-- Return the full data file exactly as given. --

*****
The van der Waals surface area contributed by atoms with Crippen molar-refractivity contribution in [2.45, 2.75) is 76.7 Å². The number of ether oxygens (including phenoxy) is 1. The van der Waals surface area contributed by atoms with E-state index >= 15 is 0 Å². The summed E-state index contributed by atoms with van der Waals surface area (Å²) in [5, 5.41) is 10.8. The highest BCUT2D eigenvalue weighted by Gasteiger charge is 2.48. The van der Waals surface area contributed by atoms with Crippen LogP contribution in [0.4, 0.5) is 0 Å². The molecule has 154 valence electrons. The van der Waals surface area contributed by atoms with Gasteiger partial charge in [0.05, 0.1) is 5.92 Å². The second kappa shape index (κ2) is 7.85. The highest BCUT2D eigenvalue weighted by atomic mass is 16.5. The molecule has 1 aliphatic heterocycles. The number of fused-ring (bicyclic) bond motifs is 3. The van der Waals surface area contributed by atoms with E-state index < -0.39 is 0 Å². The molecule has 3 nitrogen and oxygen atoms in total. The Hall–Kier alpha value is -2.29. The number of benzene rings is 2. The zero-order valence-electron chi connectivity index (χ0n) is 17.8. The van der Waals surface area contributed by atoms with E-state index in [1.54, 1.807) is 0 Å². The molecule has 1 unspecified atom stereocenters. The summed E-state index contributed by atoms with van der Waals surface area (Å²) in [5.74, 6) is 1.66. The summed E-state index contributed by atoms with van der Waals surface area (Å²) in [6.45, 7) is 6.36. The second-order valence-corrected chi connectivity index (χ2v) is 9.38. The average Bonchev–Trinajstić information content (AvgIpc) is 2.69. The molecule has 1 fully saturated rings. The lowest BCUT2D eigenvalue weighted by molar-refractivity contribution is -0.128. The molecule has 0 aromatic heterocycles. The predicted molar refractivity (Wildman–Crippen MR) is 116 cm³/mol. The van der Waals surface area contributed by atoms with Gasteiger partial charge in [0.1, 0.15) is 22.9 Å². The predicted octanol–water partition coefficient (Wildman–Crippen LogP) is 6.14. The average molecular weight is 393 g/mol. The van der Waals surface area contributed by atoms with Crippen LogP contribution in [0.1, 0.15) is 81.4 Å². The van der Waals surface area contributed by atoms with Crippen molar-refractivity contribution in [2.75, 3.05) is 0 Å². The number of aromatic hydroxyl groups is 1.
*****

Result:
The van der Waals surface area contributed by atoms with Crippen molar-refractivity contribution in [2.45, 2.75) is 76.7 Å². The number of ether oxygens (including phenoxy) is 1. The van der Waals surface area contributed by atoms with E-state index >= 15 is 0 Å². The summed E-state index contributed by atoms with van der Waals surface area (Å²) in [5, 5.41) is 10.8. The highest BCUT2D eigenvalue weighted by Gasteiger charge is 2.48. The van der Waals surface area contributed by atoms with Crippen LogP contribution in [0.4, 0.5) is 0 Å². The molecule has 154 valence electrons. The van der Waals surface area contributed by atoms with Gasteiger partial charge in [0.05, 0.1) is 5.92 Å². The second kappa shape index (κ2) is 7.85. The highest BCUT2D eigenvalue weighted by atomic mass is 16.5. The molecule has 1 aliphatic heterocycles. The number of fused-ring (bicyclic) bond motifs is 3. The van der Waals surface area contributed by atoms with E-state index < -0.39 is 0 Å². The molecule has 3 nitrogen and oxygen atoms in total. The Hall–Kier alpha value is -2.29. The number of benzene rings is 2. The zero-order valence-electron chi connectivity index (χ0n) is 17.8. The van der Waals surface area contributed by atoms with E-state index in [1.54, 1.807) is 0 Å². The molecule has 1 unspecified atom stereocenters. The summed E-state index contributed by atoms with van der Waals surface area (Å²) in [5.74, 6) is 1.66. The summed E-state index contributed by atoms with van der Waals surface area (Å²) in [6.45, 7) is 6.36. The second-order valence-corrected chi connectivity index (χ2v) is 9.38. The average Bonchev–Trinajstić information content (AvgIpc) is 2.69. The molecule has 1 fully saturated rings. The lowest BCUT2D eigenvalue weighted by molar-refractivity contribution is -0.128. The molecule has 0 aromatic heterocycles. The predicted molar refractivity (Wildman–Crippen MR) is 116 cm³/mol. The van der Waals surface area contributed by atoms with Gasteiger partial charge in [0.1, 0.15) is 22.9 Å². The predicted octanol–water partition coefficient (Wildman–Crippen LogP) is 6.14. The average molecular weight is 393 g/mol. The van der Waals surface area contributed by atoms with Crippen LogP contribution in [0.1, 0.15) is 81.4 Å². The van der Waals surface area contributed by atoms with Crippen molar-refractivity contribution in [2.75, 3.05) is 0 Å². The number of aromatic hydroxyl groups is 1.